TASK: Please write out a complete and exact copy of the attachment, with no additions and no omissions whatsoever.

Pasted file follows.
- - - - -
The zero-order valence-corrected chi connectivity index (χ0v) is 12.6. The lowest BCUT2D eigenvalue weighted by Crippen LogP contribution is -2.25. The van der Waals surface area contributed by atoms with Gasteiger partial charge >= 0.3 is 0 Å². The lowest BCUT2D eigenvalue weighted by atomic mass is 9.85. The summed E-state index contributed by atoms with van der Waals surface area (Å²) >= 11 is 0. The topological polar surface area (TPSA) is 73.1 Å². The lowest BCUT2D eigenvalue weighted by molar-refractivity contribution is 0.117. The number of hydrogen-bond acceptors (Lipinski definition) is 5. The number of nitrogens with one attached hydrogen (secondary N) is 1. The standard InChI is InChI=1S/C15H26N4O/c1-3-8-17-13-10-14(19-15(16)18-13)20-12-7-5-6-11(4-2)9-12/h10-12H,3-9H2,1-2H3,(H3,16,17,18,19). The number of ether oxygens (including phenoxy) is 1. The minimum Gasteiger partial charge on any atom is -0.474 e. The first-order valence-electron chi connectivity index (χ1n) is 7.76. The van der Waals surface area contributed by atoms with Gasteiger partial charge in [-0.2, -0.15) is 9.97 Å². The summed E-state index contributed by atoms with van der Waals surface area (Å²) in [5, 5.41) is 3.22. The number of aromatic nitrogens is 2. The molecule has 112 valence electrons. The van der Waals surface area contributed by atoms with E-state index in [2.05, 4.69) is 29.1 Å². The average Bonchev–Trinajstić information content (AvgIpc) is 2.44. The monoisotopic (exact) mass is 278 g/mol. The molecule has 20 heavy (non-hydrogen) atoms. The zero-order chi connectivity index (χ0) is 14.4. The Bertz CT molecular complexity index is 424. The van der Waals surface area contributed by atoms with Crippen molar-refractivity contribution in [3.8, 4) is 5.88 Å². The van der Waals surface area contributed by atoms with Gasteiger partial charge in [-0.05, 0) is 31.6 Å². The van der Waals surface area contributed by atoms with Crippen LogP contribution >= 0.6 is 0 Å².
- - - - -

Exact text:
The zero-order valence-corrected chi connectivity index (χ0v) is 12.6. The lowest BCUT2D eigenvalue weighted by Crippen LogP contribution is -2.25. The van der Waals surface area contributed by atoms with Gasteiger partial charge >= 0.3 is 0 Å². The lowest BCUT2D eigenvalue weighted by atomic mass is 9.85. The summed E-state index contributed by atoms with van der Waals surface area (Å²) >= 11 is 0. The topological polar surface area (TPSA) is 73.1 Å². The lowest BCUT2D eigenvalue weighted by molar-refractivity contribution is 0.117. The number of hydrogen-bond acceptors (Lipinski definition) is 5. The number of nitrogens with one attached hydrogen (secondary N) is 1. The standard InChI is InChI=1S/C15H26N4O/c1-3-8-17-13-10-14(19-15(16)18-13)20-12-7-5-6-11(4-2)9-12/h10-12H,3-9H2,1-2H3,(H3,16,17,18,19). The number of ether oxygens (including phenoxy) is 1. The minimum Gasteiger partial charge on any atom is -0.474 e. The first-order valence-electron chi connectivity index (χ1n) is 7.76. The van der Waals surface area contributed by atoms with Gasteiger partial charge in [-0.2, -0.15) is 9.97 Å². The summed E-state index contributed by atoms with van der Waals surface area (Å²) in [5, 5.41) is 3.22. The number of aromatic nitrogens is 2. The molecule has 112 valence electrons. The van der Waals surface area contributed by atoms with E-state index in [2.05, 4.69) is 29.1 Å². The average Bonchev–Trinajstić information content (AvgIpc) is 2.44. The monoisotopic (exact) mass is 278 g/mol. The molecule has 20 heavy (non-hydrogen) atoms. The zero-order chi connectivity index (χ0) is 14.4. The Bertz CT molecular complexity index is 424. The van der Waals surface area contributed by atoms with Crippen molar-refractivity contribution in [3.8, 4) is 5.88 Å². The van der Waals surface area contributed by atoms with Gasteiger partial charge in [-0.05, 0) is 31.6 Å². The van der Waals surface area contributed by atoms with Crippen LogP contribution >= 0.6 is 0 Å².